(758e) Molecular Modeling of Additive Effects on Calcium Pyrophosphate Crystals

Authors: 
Duff, N., North Carolina State University
Santiso, E. E., North Carolina State University

Calcium pyrophosphate (CaPP) deposition disease is a rheumatologic condition caused by the formation of calcium pyrophosphate crystals in the joints. CaPP crystals form in joint cartilage as the results of an unknown metabolic disorder. Eventually, CaPP crystals are ejected from the cartilage into the surrounding synovial fluid where they continue to grow. CaPP deposition disease becomes increasingly common with age, affecting approximately a quarter of people over 85 years old.[1] Despite its prevalence, there are no treatments to inhibit the growth or formation of CaPP crystals. Mechanistic understanding of how additives interact with crystal faces is important for the development of additives to inhibit CaPP crystal growth.

We use atomistic simulations to study the effects of additives on calcium pyrophosphate crystal faces. Accurate modeling of additive effects on CaPP crystal faces requires a molecular force field that can reproduce the experimental crystal structures of CaPP. We develop a new force field for pyrophosphate using the functional form of the CHARMM force field. Starting with parameters in the CHARMM General Force Field, we refit bond, angle, and dihedral parameters to match ab initio simulation data. Finally, the non-bonded parameters were optimized to minimize the root mean squared deviation between the experimental and force field derived crystal structure of the thermodynamically stable Ca2P2O7Ÿ2H2O. The resulting force field accurately reproduces the crystal structure of all solved hydrated CaPP forms.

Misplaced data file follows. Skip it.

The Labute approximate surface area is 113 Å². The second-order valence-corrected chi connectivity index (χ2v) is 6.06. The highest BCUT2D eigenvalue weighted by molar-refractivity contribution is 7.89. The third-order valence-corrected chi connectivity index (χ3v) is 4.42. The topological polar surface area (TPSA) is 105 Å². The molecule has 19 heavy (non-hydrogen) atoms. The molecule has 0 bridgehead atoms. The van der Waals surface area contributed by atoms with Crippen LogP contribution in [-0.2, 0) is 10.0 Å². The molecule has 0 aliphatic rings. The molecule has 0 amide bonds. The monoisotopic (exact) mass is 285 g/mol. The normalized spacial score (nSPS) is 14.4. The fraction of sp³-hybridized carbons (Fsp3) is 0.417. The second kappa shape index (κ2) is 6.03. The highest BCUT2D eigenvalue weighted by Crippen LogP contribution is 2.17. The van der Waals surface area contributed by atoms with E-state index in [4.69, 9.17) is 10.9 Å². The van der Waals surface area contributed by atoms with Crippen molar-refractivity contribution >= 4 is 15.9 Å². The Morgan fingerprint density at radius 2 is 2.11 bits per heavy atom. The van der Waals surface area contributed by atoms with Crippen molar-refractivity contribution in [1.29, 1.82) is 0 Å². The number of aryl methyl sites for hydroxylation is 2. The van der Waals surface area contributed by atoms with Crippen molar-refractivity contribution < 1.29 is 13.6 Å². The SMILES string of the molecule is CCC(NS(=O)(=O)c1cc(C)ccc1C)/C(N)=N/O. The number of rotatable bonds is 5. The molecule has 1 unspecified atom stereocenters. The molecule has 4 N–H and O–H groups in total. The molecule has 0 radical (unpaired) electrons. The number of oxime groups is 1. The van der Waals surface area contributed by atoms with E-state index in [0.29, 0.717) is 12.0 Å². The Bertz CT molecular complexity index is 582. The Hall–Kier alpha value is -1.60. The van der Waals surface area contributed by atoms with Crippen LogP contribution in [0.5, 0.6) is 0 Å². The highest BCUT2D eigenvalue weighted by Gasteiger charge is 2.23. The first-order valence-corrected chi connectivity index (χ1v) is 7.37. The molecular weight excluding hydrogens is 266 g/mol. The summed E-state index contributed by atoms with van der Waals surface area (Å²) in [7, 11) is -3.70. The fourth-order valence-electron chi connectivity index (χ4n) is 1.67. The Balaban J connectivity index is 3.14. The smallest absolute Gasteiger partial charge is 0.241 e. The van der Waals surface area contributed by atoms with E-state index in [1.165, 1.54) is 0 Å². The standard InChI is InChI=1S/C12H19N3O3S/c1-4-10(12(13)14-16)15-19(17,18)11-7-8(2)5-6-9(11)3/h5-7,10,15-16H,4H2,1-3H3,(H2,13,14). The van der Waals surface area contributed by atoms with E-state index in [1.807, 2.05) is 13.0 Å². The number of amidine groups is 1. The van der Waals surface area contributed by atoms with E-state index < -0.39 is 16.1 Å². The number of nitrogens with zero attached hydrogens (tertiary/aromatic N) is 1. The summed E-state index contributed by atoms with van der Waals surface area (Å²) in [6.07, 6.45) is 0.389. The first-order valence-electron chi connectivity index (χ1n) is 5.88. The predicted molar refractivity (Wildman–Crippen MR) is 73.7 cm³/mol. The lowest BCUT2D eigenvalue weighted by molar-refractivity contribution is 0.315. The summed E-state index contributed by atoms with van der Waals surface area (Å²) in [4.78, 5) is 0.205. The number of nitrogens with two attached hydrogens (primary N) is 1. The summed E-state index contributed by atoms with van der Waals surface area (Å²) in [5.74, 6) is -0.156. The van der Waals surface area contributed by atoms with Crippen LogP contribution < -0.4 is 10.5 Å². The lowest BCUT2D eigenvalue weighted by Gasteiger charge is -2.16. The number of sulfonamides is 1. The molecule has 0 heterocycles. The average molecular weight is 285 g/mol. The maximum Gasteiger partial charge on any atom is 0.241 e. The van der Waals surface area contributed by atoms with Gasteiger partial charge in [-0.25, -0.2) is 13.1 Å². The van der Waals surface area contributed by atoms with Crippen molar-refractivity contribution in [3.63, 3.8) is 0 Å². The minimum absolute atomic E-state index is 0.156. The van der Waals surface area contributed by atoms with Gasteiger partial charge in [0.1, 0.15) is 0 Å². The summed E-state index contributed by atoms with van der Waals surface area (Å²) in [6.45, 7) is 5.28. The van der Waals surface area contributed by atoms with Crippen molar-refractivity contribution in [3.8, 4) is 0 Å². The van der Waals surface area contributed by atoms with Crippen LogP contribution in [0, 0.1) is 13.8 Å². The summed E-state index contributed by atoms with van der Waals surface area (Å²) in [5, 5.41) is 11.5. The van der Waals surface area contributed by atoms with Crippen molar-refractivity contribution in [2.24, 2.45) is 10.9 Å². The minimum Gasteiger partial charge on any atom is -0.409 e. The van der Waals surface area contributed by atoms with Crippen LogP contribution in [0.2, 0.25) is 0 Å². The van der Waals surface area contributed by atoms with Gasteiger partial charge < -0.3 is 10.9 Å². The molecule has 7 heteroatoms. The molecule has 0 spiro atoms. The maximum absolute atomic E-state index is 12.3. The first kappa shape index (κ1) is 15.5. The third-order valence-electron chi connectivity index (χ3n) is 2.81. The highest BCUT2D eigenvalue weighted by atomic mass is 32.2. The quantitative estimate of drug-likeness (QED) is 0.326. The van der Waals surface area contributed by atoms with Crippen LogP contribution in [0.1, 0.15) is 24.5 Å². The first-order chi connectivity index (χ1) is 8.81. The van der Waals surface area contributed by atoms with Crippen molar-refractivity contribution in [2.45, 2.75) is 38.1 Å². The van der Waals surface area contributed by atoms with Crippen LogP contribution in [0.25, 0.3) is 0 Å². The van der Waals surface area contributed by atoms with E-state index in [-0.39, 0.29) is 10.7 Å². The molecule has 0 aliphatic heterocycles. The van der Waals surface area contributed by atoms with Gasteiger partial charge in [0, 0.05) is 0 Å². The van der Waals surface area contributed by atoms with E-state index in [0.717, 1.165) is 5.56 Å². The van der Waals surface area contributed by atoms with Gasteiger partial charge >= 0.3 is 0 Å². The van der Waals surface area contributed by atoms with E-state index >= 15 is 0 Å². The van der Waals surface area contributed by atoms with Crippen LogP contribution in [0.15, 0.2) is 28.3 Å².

Simple salts have been shown to affect polymorph selection and crystallization of CaPP.  We study the effects of Ca2+, Mg2+, and Na+ on CaPP, by calculating their binding free energies to CaPP surfaces using adaptive biasing force and free energy perturbation simulations. Ion binding energies are calculated for fast growing CaPP crystal faces for crystals grown homogeneously and heterogeneously on model biological surfaces. Positive ions that bind more strongly to fast growing crystal faces than Ca2+ may inhibit crystal growth. We find that Mg2+ binds more strongly than Ca2+ to the fast growing faces of β-Ca2P2O7Ÿ4H2O, while Ca2+ binds more strongly than Mg2+ to the fast growing faces of the thermodynamically stable Ca2P2O7Ÿ2H2O.

[1] Guerne, P. A., and R. Terkeltaub, “Calcium pyrophosphate dihydrate crystal deposition: epidemiology, clinical features, diagnosis, and treatment,” Chapter 21 in Terkeltaub, R., ed., “Gout and Other Crystal Deposition Arthropathies”, Elsevier Heath Sciences, Philadelphia, PA (2012).